Hybridity is not unique to Navajo slave blankets. Navajo weavers have always been open to incorporation of influences from other cultures. Since at least the 1800s, Navajo weavings have been produced and appreciated at the intersection of complex and diverse cultures and multiple markets. Among the most prized textiles exchanged within 19-century North American intercultural trade networks, they were actively sought out by Southwest Hispanic and Mexican communities for personal use and trade. Wearing blankets produced by highly skilled Navajo weavers also found their way to the Northern and Central Plains where they were especially prized possessions of high-status members of such tribes as the Blackfeet and Lakota.
A number of slave blankets, originally regarded as Rio Grande weavings but subsequently identified as Navajo, have come to light in museum collections. The piece identified by Navajo consultants from MNA’s collections is one of the most interesting examples of the form. Acquired in New Mexico between 1884 and 1886 by the donor’s greatgrandfather and then passed down in the family, the piece has reliable provenance. Additionally, it has been studied by major Navajo textiles scholars, including Ann Lane Hedlund and Laurie Webster, who have verified its authenticity and supported the contention that it is, indeed, a Navajo slave blanket. In her assessment of the weaving, Webster noted that it is:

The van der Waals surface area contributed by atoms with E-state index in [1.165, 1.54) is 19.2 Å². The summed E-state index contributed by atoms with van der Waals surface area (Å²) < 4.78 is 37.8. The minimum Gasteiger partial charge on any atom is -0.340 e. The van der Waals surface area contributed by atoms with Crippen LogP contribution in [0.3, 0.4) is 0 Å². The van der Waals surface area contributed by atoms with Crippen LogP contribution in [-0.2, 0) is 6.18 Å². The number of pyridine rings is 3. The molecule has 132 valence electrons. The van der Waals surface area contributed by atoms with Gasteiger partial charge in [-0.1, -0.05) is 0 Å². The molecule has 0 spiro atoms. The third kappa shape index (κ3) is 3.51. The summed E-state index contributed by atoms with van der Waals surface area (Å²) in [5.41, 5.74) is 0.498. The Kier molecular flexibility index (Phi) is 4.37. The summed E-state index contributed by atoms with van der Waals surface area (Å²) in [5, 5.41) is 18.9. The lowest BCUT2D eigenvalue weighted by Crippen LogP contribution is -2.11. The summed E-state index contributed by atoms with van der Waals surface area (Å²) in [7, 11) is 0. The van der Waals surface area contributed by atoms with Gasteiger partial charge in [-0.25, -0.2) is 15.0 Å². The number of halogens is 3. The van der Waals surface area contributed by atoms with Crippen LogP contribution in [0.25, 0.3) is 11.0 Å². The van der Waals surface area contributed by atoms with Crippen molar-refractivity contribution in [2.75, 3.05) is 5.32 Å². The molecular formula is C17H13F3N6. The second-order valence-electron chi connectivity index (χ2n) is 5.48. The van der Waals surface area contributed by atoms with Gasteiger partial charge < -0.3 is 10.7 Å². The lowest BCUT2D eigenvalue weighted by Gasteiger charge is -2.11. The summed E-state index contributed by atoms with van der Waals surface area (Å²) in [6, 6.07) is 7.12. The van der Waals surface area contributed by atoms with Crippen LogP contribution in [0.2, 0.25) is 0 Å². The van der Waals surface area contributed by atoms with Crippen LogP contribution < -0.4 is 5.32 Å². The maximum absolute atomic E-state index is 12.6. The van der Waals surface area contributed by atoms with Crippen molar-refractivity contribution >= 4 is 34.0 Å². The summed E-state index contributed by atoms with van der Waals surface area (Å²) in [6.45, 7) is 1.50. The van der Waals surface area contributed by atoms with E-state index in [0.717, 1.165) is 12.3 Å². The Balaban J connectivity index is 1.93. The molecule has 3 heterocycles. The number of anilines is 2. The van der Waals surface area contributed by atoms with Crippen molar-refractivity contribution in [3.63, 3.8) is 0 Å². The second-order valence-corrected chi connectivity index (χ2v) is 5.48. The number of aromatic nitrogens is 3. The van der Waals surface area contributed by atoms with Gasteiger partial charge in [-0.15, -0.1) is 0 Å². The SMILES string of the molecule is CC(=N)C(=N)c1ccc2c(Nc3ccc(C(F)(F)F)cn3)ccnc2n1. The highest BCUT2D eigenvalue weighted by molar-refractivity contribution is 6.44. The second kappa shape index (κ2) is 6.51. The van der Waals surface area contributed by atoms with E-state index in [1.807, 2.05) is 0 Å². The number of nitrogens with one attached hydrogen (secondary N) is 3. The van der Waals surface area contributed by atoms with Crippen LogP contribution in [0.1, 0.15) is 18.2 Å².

a significant and intriguing piece in the collection. Previously cataloged as a Hispanic New Mexican weaving, it appears to be a Navajo-woven version of a Saltillo serape with a poncho slit, dating to the period ca. 1860- 1865. The yarns and weave of this serape are incredibly fine, and its Saltillo-influenced design, silky texture, and soft color palette strongly resemble the Chief White Antelope blanket from the same period. The identification of 2723/E5514 as Navajo-woven rather than Mexican is based on the presence of selvage cords along both sides and one end, and on the use of terraced (rather than serrated) chevron motifs in the background bands. Another interesting feature of this textile is the presence of commercial linen warps. These are extremely rare in Southwestern weavings, but common in Mexican Saltillo serapes. The wefts include handspun churro wool yarns and very fine 3 and 4-ply commercial yarns.
However, Webster determined that the piece was in fragile condition and needed stabilization. The services of textiles conservator Rachel Freer-Waters were enlisted and she determined that the piece could be sufficiently stabilized. Freer-Waters produced a proposal for the piece’s conservation and stabilization, and MNA Collections Director Elaine Hughes submitted the proposal to ATADA for funding. Funding was awarded, and Freer-Waters proceeded with treatment. She carefully vacuumed the piece and stabilized tears and losses by underlaying the weaving with sheer polyester fabric, using available yarns in matching colors to stitch the fabric in place. The center of the weaving showed significant damage and, in order to reduce the visibility of such loss, she underlay it with opaque fabric. Before and after photographs show significant improvement in the weaving’s appearance (see illustrations).
Cleaned and stabilized, this historically significant weaving serves as testament to the ways in which Navajo weavers have adapted to demands of multiple and shifting markets and trying social conditions.
 James F. Brooks, Captives and Cousins: Slavery, Kinship, and Community in the Southwest Borderlands (Chapel Hill: University of North Carolina Press, 2002), p. 239.